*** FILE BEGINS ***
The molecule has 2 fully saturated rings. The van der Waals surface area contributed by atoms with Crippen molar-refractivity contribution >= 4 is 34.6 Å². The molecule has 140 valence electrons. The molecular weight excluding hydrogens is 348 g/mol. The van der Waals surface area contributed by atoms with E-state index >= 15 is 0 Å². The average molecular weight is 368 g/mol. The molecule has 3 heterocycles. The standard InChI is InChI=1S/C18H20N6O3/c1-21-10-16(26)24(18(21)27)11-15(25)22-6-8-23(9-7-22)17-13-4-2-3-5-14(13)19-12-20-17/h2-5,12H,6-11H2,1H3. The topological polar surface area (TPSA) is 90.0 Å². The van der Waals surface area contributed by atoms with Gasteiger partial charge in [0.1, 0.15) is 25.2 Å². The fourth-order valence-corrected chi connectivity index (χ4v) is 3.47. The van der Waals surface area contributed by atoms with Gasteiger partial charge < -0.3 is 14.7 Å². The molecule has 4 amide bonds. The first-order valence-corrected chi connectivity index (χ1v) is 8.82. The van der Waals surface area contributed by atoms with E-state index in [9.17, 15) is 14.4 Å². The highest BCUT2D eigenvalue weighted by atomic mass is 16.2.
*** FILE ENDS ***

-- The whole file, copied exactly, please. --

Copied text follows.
The molecule has 2 fully saturated rings. The van der Waals surface area contributed by atoms with Crippen molar-refractivity contribution >= 4 is 34.6 Å². The molecule has 140 valence electrons. The molecular weight excluding hydrogens is 348 g/mol. The van der Waals surface area contributed by atoms with E-state index >= 15 is 0 Å². The average molecular weight is 368 g/mol. The molecule has 3 heterocycles. The standard InChI is InChI=1S/C18H20N6O3/c1-21-10-16(26)24(18(21)27)11-15(25)22-6-8-23(9-7-22)17-13-4-2-3-5-14(13)19-12-20-17/h2-5,12H,6-11H2,1H3. The topological polar surface area (TPSA) is 90.0 Å². The van der Waals surface area contributed by atoms with Gasteiger partial charge in [0.1, 0.15) is 25.2 Å². The fourth-order valence-corrected chi connectivity index (χ4v) is 3.47. The van der Waals surface area contributed by atoms with Gasteiger partial charge < -0.3 is 14.7 Å². The molecule has 4 amide bonds. The first-order valence-corrected chi connectivity index (χ1v) is 8.82. The van der Waals surface area contributed by atoms with E-state index in [9.17, 15) is 14.4 Å². The highest BCUT2D eigenvalue weighted by atomic mass is 16.2.